How do you feel about English rosé?
It’s been a while since I posted about a specific wine from Rothley Wine Estate. As some of you will know, I have been volunteering there for some time – helping with every element of caring for the vines and making the wines. In fact, it was recently my three year anniversary at Rothley Wine! I went there originally to write a blog post – this one in fact – and as anyone who has done one of my wine tastings will know, I basically haven’t left since.
|Now I’ve volunteered for 3 years I get to drive the tractor (lawnmower).
No one else lets me drive *anything*
What better way to understand the mechanics of wine than to volunteer at a vineyard? One of the real privileges has been hosting the wine tasting element of the Rothley Wine public tour and tastings for just over a year now. I get to meet some absolutely fantastic people. Some are hyperlocal – Rothley residents. Some have travelled great distances to come and find out more about Liz’s wines. All have proved to be singularly fascinated by the vineyard and what Liz does there and it is my great pleasure to introduce them to wine tasting and to her wines.
So why this post, and why now? Well, at last month’s tastings we introduced the 2017 vintage for the first time. King Richard, the white composed of Siegerrebe and Solaris has been the best selling wine for at least three years now. However, it really struck me what a rousing reception the 2017 rosé, Battle Royal received at our tastings. It literally outsold the other wines 4 to 1.
Now I spend a lot of time telling people about vintage variation at this little boutique vineyard. That is to say that every year we make wines using the same grapes in roughly the same proportion, yet they come out tasting incredibly different. Don’t get me wrong, the 2015 Battle Royal has been popular. I’ve called it the “non-rosé drinkers rosé” or “the grown up rosé” because of its dry, savoury character. It also has an interesting complexity that has arisen as it has aged in the bottle (I know, that should be wrong, but I have a feeling that English whites and rosés, well the good ones anyway, may gain interesting character when they age and lose their initial fresh fruitiness. But that’s probably a future blog post).
|Spot the phone. This is me taking a selfie! No, really! But before my fat ass started going swimming.
And everyone gets it, and loves the idea that their little local vineyard is producing exciting, interesting and varied wines each year. But people are really going mad for Battle Royal 2017. And of course, there isn’t a lot of it. So I’m taking the time to write about it while I have it in front of me.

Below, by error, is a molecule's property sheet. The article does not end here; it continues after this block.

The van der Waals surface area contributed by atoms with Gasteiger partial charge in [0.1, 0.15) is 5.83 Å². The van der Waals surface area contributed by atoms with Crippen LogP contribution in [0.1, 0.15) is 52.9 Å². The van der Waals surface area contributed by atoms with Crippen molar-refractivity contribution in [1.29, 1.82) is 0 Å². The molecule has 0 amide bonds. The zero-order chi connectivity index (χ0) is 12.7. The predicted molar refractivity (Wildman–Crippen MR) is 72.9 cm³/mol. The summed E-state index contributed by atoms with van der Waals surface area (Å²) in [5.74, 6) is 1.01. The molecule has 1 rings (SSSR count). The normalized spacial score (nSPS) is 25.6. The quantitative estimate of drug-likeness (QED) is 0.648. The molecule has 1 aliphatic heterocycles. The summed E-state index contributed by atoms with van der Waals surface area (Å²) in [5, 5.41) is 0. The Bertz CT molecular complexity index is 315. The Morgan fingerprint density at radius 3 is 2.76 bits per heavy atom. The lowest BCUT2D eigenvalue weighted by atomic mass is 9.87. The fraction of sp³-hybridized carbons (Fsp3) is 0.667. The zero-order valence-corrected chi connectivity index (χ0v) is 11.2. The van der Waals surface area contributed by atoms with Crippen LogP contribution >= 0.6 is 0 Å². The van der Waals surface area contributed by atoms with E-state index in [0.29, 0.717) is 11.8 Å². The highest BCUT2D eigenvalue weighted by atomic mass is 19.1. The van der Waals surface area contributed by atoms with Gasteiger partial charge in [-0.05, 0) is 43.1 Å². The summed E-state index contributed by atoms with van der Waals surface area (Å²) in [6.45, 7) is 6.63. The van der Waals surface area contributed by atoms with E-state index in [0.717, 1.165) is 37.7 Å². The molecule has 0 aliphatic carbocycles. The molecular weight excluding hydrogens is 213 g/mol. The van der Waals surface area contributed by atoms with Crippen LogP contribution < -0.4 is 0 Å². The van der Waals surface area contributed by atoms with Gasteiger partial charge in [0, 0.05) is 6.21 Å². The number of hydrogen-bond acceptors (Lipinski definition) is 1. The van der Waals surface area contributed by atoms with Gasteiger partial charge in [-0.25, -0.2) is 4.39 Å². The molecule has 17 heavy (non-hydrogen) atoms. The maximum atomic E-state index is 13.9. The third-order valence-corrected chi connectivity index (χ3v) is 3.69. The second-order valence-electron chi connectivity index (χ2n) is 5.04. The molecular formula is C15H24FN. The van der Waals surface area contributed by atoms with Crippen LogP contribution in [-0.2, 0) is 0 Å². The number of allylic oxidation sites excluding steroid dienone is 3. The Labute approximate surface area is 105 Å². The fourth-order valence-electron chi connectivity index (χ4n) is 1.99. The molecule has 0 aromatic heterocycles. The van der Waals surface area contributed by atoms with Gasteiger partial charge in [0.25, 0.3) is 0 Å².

My biggest regret is not blogging about all of Liz’s wines methodically, every year. I could make notes now, from memory, because the broad brush strokes are still not quite dry in my mind. But I didn’t write in detail when they were new, and revisit those notes later on. I know Spirit of Freedom 2013 isn’t the same as when I first tasted it, and I know it’s better now, but it can be quite difficult to articulate why.
So perhaps this post is more an aide memoire than anything. And so you’re all welcome to move along. But if you read it quick enough, it might give you enough time to grab a bottle of this lovely little wine before it’s too late.
Rothley Wine – Battle Royal 2017
Siegerrebe – Solaris – Frühburgunder
A clear, deep pink wine. Crystal clarity and bouncing colour.
A light, to medium light aroma with intriguing hints of red fruit, not quite ready to reveal it’s true character, balanced against a subtle leafy note. The lightness of the aroma makes it quite difficult to put your finger on what you are smelling, but there is a subtle background note of red stone fruit – cherry perhaps – with a noticeable absence of sweetness that makes you want to explore further.
This is an off dry to medium wine with a medium plus to high acidity and medium alcohol. It has a moderate body for an English rosé and a pronounced flavour profile. What makes it really interesting for me is this fruity punchiness – this fresh vibrancy. What I also love is that it hits your palate with fruit characters that I don’t often identify in wines (which could well be my own failing) – cranberry, pomegranate, and there’s that cherry again. A hint of strawberry, a hint of the strawberry patch itself.
All of this is wrapped up in a refined package where the fruit is the star. I’m inclined to say a dash of white pepper comes through on the finish.
For me, the balance of sweetness and acidity is not quite there yet – there is something on the finish that gives a hint of immaturity and knowing Liz’s previous wines deeply I know will mellow.I think the sweetness is too much, too young at the moment and I am confident that 6 months more is all it will need to make the finish as pleasant as the wine is in the mouth. But that is barely a criticism, merely an observation of how this small batch boutique wine will progress in the bottle. We Leicestershire folk sure are lucky to have this on our doorstep.